Preparation of Me (CHZ)~S~(M~)~OS~(M~)ZCHZ(CZH~O Me (IV, Table 11). Me(CH2)7Si(Me)zOSi(AMe)zH (V). T o a 1-liter, three-necked flask were added 160 ml. of acetone, 31.5 grams of NH4HCO3, and 13 grams of water. After the flask had been cooled to 10' C., a solution of 83.2 grams (0.362 mole) of Me(CH&Si(Me)Z(OOCMe) in 80 ml. of acetone was added over 5 minutes. After stirring 1 hour a t 23' C., 100 ml. of water was added. The mixture was then extracted with 250 ml. of benzene and the benzene was washed with water until neutral. The benzene layer which contained the product, Me(CH&Si(Me) zOH, was dried by azeotropic distillation. The silanol was not isolated but was made to react with a solution of 37.6 grams of (Me)zSi(Cl)H and 31.5 grams of pyridine in 100 ml. of benzene a t 1' to 20' C. The benzene layer was filtered, washed to neutrality, and dried. Distillation through a 12-inch Helipak column gave 69.6 grams of V (b.p. 106-07" C./lO mm., n$ = 1.4169; MRD calculated = 76.96; obsd. = 76.96). Calculated for C12H30Si20: C, 58.46; H, 12.26; Si, 22.78; SiH, 90.8 cc. per gram. Found: C, 58.4; H, 12.1; Si,22.2; SiH, 9 0 c c . p e r g r a m .
I n~ .a ADDITION O F V TO C H F C H C H Z O ( C ~ H ~ O ) I ~ . S M 100-ml. distillation flask were placed 10.0 grams (0.0406 mole) Preparation of ( M ~ ) ~ S ~ O S ~ ( M ~ ) Z C ~ H ~ ( (I,O C ~ H )Z O Mgrams ~ (0.0374 mole) of C H F C H C H Z O ( C Z H ~ ) I ~ . S of~V, 25.4 Table I). In a 500-ml. flask equipped with a reflux condenser, Me, and 25 ml. of toluene. Two drops of an ethanolic soluaddition funnel, and thermometer were placed 75 grams (0.51 tion of HzPtC16.6H20 (6 X 10-6 mole of Pt) were added and mole) of (Me)aSiOSi(Me)zH and 6 drops of an ethanolic soluthe reaction mixture was heated to 110' C. for 18 hours. tion of chloroplatinic acid (containing 4.7 X 10-6 mole of Toluene and excess V were removed by vacuum distillation. platinum). The solution was stirred and heated to 70' C. The product (IV) was obtained as a liquid residue (34.0 From the addition funnel 81 grams (0.51 mole) of CHz= grams). Calculated for C43.6H93.2Si2016.8: C, 56.52; H, CH-CHz(0CzH4)~OMe was added to the flask over a period 10.06; Si, 6.06. Found: C, 56.3; H, 9.9; Si, 5.8. Methylsiloxane-Oxyethylene Copolymers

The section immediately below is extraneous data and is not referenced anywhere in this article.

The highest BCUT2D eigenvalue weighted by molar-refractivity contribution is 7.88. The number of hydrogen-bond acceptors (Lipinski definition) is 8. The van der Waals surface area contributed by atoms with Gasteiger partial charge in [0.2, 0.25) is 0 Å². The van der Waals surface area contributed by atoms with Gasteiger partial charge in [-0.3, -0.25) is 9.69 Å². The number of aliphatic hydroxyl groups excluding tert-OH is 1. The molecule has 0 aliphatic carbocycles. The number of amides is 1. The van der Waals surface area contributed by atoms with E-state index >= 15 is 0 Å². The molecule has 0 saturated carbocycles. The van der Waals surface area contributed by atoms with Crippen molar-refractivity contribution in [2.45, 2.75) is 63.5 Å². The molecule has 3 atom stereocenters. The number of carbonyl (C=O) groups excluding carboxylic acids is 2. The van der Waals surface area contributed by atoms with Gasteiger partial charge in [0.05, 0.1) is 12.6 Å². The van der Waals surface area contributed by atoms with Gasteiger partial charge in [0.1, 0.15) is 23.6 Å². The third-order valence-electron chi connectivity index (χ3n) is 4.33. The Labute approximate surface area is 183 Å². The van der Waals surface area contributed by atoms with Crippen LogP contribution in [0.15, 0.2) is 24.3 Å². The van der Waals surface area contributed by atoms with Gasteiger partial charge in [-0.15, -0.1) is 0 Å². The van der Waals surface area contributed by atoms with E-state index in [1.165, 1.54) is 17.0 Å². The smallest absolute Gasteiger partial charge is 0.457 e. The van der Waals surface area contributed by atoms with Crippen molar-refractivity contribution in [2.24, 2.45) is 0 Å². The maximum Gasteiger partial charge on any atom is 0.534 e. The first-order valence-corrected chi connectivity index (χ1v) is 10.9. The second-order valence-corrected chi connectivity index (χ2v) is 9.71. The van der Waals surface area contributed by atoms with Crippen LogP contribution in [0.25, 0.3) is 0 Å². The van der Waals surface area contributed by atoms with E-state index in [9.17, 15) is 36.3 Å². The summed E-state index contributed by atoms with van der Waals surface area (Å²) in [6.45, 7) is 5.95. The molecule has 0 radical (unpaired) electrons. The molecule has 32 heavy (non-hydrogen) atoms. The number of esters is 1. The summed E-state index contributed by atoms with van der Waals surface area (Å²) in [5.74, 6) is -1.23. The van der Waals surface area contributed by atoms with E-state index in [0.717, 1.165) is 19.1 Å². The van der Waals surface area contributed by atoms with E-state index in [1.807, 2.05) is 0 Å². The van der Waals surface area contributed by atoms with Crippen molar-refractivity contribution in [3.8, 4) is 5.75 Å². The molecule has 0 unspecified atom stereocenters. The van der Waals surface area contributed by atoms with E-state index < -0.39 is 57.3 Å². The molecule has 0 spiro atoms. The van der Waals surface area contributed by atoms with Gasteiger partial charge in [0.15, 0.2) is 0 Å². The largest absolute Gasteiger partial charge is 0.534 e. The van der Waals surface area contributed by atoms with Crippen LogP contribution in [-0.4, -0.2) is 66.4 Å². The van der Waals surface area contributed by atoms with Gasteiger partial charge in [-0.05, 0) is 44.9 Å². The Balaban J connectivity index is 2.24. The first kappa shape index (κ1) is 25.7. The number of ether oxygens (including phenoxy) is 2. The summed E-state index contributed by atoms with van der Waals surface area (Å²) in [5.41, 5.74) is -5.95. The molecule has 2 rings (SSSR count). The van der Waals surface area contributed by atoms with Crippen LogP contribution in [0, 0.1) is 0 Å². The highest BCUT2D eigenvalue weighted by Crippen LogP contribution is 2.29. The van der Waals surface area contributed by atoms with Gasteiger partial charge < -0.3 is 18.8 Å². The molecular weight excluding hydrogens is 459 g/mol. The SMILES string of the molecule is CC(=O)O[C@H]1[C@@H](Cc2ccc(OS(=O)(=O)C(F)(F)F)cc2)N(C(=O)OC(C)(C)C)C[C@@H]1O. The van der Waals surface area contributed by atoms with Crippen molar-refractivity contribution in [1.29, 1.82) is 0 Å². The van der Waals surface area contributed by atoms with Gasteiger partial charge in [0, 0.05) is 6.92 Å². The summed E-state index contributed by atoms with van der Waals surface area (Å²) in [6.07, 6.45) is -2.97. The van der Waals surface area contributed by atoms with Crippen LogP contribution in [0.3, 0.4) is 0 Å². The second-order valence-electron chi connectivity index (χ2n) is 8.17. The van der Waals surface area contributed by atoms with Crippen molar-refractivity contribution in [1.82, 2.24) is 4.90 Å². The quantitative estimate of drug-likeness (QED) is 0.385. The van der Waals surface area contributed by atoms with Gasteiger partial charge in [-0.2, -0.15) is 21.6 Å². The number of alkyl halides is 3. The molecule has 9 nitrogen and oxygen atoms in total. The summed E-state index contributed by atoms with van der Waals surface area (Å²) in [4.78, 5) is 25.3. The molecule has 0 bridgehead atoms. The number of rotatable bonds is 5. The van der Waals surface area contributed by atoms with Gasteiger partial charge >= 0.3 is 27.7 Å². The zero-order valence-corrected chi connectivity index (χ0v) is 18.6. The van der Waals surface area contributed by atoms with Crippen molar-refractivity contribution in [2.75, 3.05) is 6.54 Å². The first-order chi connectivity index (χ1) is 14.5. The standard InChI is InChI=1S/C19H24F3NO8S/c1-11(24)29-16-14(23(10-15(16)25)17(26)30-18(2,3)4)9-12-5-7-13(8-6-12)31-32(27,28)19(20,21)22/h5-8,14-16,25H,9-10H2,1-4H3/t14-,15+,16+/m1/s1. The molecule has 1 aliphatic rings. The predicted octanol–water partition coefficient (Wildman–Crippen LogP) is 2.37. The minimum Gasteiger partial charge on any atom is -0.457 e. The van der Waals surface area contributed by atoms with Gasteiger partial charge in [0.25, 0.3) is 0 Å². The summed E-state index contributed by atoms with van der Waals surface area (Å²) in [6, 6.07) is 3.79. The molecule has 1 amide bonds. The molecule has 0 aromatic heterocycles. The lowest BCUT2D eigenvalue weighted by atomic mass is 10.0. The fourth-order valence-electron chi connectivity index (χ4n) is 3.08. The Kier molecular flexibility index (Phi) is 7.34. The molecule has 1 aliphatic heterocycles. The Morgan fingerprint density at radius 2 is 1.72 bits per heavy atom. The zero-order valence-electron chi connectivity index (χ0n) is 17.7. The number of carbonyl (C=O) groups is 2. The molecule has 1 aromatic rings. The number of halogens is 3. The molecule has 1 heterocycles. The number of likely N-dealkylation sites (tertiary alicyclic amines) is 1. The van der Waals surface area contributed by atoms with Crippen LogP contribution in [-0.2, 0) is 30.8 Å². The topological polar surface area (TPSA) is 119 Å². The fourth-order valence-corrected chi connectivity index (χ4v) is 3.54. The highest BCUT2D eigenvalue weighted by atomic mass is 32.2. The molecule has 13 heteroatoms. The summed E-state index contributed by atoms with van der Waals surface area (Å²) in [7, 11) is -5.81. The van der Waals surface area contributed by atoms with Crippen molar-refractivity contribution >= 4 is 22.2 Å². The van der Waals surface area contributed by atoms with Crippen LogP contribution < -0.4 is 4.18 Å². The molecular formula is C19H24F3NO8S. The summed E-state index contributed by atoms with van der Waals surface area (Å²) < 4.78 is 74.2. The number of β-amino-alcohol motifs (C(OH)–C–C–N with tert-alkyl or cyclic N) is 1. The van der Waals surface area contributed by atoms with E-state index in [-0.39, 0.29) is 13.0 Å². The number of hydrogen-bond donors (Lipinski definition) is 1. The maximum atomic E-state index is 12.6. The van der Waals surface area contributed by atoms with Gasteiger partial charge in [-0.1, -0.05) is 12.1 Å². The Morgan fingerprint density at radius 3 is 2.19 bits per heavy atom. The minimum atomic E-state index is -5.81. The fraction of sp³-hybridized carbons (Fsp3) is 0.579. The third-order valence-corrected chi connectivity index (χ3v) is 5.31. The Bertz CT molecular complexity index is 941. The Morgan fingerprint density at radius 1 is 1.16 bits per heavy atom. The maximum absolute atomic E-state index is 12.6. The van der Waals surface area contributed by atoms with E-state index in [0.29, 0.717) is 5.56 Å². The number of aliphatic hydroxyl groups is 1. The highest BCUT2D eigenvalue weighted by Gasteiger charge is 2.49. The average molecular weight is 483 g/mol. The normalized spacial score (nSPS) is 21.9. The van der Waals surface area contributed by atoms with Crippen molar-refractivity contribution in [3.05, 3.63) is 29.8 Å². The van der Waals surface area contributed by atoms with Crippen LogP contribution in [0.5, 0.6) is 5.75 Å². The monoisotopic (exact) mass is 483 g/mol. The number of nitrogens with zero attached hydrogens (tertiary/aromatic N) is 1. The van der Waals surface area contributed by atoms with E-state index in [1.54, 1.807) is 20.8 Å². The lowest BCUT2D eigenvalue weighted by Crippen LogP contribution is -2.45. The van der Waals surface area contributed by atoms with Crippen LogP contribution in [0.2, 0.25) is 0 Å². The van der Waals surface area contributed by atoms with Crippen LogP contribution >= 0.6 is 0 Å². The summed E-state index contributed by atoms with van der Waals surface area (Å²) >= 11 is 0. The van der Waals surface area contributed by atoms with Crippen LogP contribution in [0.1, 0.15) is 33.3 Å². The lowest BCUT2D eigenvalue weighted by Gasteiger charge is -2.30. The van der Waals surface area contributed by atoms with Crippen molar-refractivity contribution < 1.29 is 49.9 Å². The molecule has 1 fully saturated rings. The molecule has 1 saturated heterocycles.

VOL. 6 NO. 2
Distilled Methylsiloxane-Oxyethylene Copolymers
G./Ml. nDpk 0.8314 1 , 4 0 2 5
%C Obsd. Calcd. Obsd. 64.62
Calcd. Obsd. Calcd. 1 0 . 9 7 1 1 . 0 25.48
1 0 . 4 6 1 0 . 5 2 2 . 4 3 21.9
1 0 . 6 3 1 0 . 6 21.23 2 1 . 1
50.61 5 0 . 4
B.P., C . ( M m . ) MeaSiOSi(Mez)CzHaOEt' 94 (40) MepSiOSi(M ~ Z ) C Z H ~ O C Z H ~ OMe 105-6(15) Me&OSi( M ~ z ) C ~ H ~ O C Z H ~ OMe 119-122 (15) Me&Osi(Mez)C3H~(OC2Ha)zOMe ( I ) b 88 ( 0 . 2 5 ) Me3SiO [ Si(Mez)O]3Si( Me& CZH~OCZH~OM~ 96-99 ( 0 . 1 5 ) M ~ ~ S ~ - C ~ H ~ ( O C Z H ~ ) 160-170 Z O M ~ (0.13) Structure
1 , 4 0 8 1 126.90 126.74 40.63 4 0 . 8 1 ,4402
9.38 9.0 10.20 1 0 . 3 12.35
Obsd. % 24.9 95.5
18.2 86.0 90.2 12.5 82.7
Me = CH3; E t = CzHa.
Preparation described in Experimental.
Table II. Nondistillable Methylsiloxane-Oxyethylene Structure
MesSiOSi(M ~ Z ) C H Z ( C Z H ~ O ) ~ . ~ ~ M ~ MesSiOSi(Mez)CHz(CzH40)17,1Me MeSi-CHz( CzH40 )8.87Me
9.87 9.58 9.65
0 bsd. 9.7 9.5 9.7
9.38 9.11 9.06 8.99 9.34 9.33 8.86 9.43 9.15 9.15 9.93 10.06
9.5 9.1 9.1 9.0 9.5 9.4 9.1 9.3 9.4 9.1 10.2 9.9
17.99 22.4 20.3 18.88 15.29
17.4 21.4 19.6 18.8 15.2
14.82 12.01 12.75 10.62 8.54 6.06
14.1 11.2 13.1 9.9 7.5 5.8
52.38 53.24 53.74
52.7 53.0 54.0
47.0 44.0 44.9 44.4
cdhq)~,6~Me Me&O( Me~Si0)3Si( Mez)CHz(CzH40)~.6Me 46.68 VfeaSiO(MezSiO)sSi(M ~ z ) C H Z ( C Z H & ~ ) ~ . ~ ~43.51 M~ 'MeaSiO(MezSiO)s].zSi(Me)CHz(CzH40)12,46Me 44.32 Vfe3Si0(Me~SiO),Si( M~Z)CHZ(CZH~O)~~.~O 44.63 M~ r?esSiO(MezSiO)3Si(Mez)CHz(CzH40)11,sMe MerSiO(MezSiO)],Si(Mez)CHz(CzH40)13,6Me 48.38 '( MezSiO)a(MeSi(O)CHz(CzH40)lo,zM~)l 46.44 50.04 VfesSiO [MeSi(O)CHz(C Z H ~ O ) ~ . &Me3 ~ZM~] .MeSi(O)CHz(CzH40)3Me]4 49.06 49.97 .MeSi(0)CH~(CzH40)4Me] 4 MesCSiMezO)zSi(Me)CH2(CzH40)14.~Me(11)' 54.29 CsHli)MezSiOSi(Me2)CHz(C~H40)~4.sMe (IV)" 56.52 11, IV. Preparation described in Experimental.
48.8 45.8 50.5 49.0 49.7 54.8 56.3